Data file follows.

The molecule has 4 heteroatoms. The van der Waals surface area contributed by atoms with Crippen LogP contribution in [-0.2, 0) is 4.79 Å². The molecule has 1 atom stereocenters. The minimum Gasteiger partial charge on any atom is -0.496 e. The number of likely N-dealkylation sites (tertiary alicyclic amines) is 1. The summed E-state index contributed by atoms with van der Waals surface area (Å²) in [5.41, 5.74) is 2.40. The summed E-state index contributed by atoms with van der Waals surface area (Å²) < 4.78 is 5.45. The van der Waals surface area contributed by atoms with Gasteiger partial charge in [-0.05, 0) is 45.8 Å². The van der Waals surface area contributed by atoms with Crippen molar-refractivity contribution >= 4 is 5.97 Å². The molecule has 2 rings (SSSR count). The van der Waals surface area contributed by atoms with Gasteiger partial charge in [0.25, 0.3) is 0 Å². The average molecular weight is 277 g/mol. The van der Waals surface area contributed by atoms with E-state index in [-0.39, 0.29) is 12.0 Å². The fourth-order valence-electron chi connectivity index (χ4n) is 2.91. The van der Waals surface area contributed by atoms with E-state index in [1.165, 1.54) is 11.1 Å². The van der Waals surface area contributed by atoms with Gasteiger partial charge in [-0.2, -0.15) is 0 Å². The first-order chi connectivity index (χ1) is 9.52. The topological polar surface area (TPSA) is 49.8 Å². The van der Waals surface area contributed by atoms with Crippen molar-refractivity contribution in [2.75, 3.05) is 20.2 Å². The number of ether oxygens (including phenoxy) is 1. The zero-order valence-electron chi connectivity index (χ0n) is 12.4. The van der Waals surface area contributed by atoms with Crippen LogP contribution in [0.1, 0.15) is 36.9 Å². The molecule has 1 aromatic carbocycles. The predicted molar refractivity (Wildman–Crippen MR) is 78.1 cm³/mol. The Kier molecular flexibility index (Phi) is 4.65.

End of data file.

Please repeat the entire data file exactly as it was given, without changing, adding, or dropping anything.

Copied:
The molecule has 4 heteroatoms. The van der Waals surface area contributed by atoms with Crippen LogP contribution in [-0.2, 0) is 4.79 Å². The molecule has 1 atom stereocenters. The minimum Gasteiger partial charge on any atom is -0.496 e. The number of likely N-dealkylation sites (tertiary alicyclic amines) is 1. The summed E-state index contributed by atoms with van der Waals surface area (Å²) in [5.41, 5.74) is 2.40. The summed E-state index contributed by atoms with van der Waals surface area (Å²) < 4.78 is 5.45. The van der Waals surface area contributed by atoms with Gasteiger partial charge in [-0.05, 0) is 45.8 Å². The van der Waals surface area contributed by atoms with Crippen molar-refractivity contribution >= 4 is 5.97 Å². The molecule has 2 rings (SSSR count). The van der Waals surface area contributed by atoms with Gasteiger partial charge in [0.25, 0.3) is 0 Å². The average molecular weight is 277 g/mol. The van der Waals surface area contributed by atoms with E-state index in [-0.39, 0.29) is 12.0 Å². The fourth-order valence-electron chi connectivity index (χ4n) is 2.91. The van der Waals surface area contributed by atoms with E-state index in [1.165, 1.54) is 11.1 Å². The van der Waals surface area contributed by atoms with Gasteiger partial charge in [-0.2, -0.15) is 0 Å². The first-order chi connectivity index (χ1) is 9.52. The topological polar surface area (TPSA) is 49.8 Å². The van der Waals surface area contributed by atoms with Crippen molar-refractivity contribution in [2.75, 3.05) is 20.2 Å². The number of ether oxygens (including phenoxy) is 1. The zero-order valence-electron chi connectivity index (χ0n) is 12.4. The van der Waals surface area contributed by atoms with Crippen LogP contribution in [0.1, 0.15) is 36.9 Å². The molecule has 1 aromatic carbocycles. The predicted molar refractivity (Wildman–Crippen MR) is 78.1 cm³/mol. The Kier molecular flexibility index (Phi) is 4.65.